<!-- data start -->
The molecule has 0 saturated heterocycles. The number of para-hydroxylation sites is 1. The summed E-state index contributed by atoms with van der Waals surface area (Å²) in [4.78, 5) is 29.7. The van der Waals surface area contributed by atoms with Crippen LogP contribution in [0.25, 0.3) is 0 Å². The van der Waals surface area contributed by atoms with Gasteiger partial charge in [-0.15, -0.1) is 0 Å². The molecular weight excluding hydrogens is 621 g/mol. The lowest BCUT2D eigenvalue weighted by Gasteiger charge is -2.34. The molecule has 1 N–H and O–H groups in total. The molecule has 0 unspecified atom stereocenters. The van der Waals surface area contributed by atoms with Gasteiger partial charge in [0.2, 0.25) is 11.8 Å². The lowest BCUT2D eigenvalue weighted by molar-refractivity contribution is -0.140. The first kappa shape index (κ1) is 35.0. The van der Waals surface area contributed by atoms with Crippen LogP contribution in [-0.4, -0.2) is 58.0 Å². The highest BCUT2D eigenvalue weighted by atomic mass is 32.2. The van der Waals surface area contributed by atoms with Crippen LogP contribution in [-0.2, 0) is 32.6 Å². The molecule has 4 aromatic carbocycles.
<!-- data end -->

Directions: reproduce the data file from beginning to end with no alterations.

The molecule has 0 saturated heterocycles. The number of para-hydroxylation sites is 1. The summed E-state index contributed by atoms with van der Waals surface area (Å²) in [4.78, 5) is 29.7. The van der Waals surface area contributed by atoms with Crippen LogP contribution in [0.25, 0.3) is 0 Å². The van der Waals surface area contributed by atoms with Gasteiger partial charge in [-0.15, -0.1) is 0 Å². The molecular weight excluding hydrogens is 621 g/mol. The lowest BCUT2D eigenvalue weighted by Gasteiger charge is -2.34. The molecule has 1 N–H and O–H groups in total. The molecule has 0 unspecified atom stereocenters. The van der Waals surface area contributed by atoms with Gasteiger partial charge in [0.2, 0.25) is 11.8 Å². The lowest BCUT2D eigenvalue weighted by molar-refractivity contribution is -0.140. The first kappa shape index (κ1) is 35.0. The van der Waals surface area contributed by atoms with Crippen LogP contribution in [-0.4, -0.2) is 58.0 Å². The highest BCUT2D eigenvalue weighted by atomic mass is 32.2. The van der Waals surface area contributed by atoms with Crippen LogP contribution in [-0.2, 0) is 32.6 Å². The molecule has 4 aromatic carbocycles.